The principles of Universal Design refers to broad-spectrum ideas meant to design and develop buildings, products, services and environments that are inherently accessible and usable to everyone; older people, persons with and without disabilities, women, men, girls and boys. It is defined by the following principles:
- Equitable use: the design is useful and marketable to people with diverse abilities.
- Flexibility in use: the design accommodates a wide range of individual preferences and abilities.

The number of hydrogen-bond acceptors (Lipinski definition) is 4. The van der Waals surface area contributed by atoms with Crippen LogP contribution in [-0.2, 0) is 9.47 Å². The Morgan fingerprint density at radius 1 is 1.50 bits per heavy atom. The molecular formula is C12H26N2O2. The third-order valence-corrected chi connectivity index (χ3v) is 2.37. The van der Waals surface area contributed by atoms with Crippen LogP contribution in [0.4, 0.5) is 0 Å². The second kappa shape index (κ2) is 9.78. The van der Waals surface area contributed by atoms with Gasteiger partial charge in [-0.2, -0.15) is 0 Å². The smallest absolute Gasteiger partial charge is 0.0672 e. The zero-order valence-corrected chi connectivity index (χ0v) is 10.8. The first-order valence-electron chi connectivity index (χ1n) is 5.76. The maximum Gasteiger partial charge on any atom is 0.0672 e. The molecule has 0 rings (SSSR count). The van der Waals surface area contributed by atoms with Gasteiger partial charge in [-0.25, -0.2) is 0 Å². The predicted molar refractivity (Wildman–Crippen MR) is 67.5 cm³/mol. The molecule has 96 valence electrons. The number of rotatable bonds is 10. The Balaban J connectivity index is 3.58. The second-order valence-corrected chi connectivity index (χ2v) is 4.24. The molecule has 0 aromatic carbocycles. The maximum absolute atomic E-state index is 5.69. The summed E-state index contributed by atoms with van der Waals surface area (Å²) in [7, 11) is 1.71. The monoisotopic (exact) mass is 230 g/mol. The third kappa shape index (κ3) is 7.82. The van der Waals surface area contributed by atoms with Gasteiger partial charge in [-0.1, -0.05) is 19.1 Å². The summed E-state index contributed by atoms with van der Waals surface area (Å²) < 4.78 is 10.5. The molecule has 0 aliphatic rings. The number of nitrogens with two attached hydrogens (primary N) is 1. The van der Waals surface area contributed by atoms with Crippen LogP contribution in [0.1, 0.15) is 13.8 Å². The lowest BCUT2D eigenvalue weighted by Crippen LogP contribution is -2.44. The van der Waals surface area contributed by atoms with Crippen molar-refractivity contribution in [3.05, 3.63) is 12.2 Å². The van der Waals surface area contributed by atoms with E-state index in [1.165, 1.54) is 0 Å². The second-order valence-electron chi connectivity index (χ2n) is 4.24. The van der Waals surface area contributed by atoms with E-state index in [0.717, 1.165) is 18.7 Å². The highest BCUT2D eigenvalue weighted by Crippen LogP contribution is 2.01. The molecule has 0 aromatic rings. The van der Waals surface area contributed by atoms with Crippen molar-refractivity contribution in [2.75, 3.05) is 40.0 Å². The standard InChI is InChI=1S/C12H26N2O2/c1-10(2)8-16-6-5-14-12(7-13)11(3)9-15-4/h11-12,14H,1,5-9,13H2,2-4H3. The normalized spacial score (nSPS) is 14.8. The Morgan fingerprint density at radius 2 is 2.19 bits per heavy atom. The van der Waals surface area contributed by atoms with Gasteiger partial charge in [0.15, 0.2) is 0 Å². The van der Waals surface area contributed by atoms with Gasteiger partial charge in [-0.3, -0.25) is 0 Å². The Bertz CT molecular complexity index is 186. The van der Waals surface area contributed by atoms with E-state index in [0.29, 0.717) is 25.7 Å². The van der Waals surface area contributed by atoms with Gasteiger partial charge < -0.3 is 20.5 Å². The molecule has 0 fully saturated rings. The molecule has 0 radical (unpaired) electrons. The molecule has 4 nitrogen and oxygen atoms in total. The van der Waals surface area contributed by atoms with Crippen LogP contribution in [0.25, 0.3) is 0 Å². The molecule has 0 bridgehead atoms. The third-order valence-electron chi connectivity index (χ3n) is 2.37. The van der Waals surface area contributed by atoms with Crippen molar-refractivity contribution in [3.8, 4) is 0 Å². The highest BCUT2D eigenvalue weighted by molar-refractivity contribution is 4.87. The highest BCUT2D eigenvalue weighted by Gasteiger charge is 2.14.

- Simple and intuitive use: use of the design is easy to understand, regardless of the user's experience, knowledge, language skills, or education level.
- Perceptible information: the design communicates necessary information effectively to the user, regardless of ambient conditions or the user's sensory abilities.
- Tolerance for errors: the design minimizes hazards and the adverse consequences of accidental or unintended action.
- Low physical effort: the design can be used efficiently and comfortable and with a minimum of fatigue.
- Size and space for approach and use: appropriate size and space is provided for approach, reach, manipulation and use regardless of user's body size, posture, and/or mobility.
These principles are broader than those of "accessible design" and "barrier-free design", two other concepts also widely spread in the disability community.
The principles of Universal Design. 1997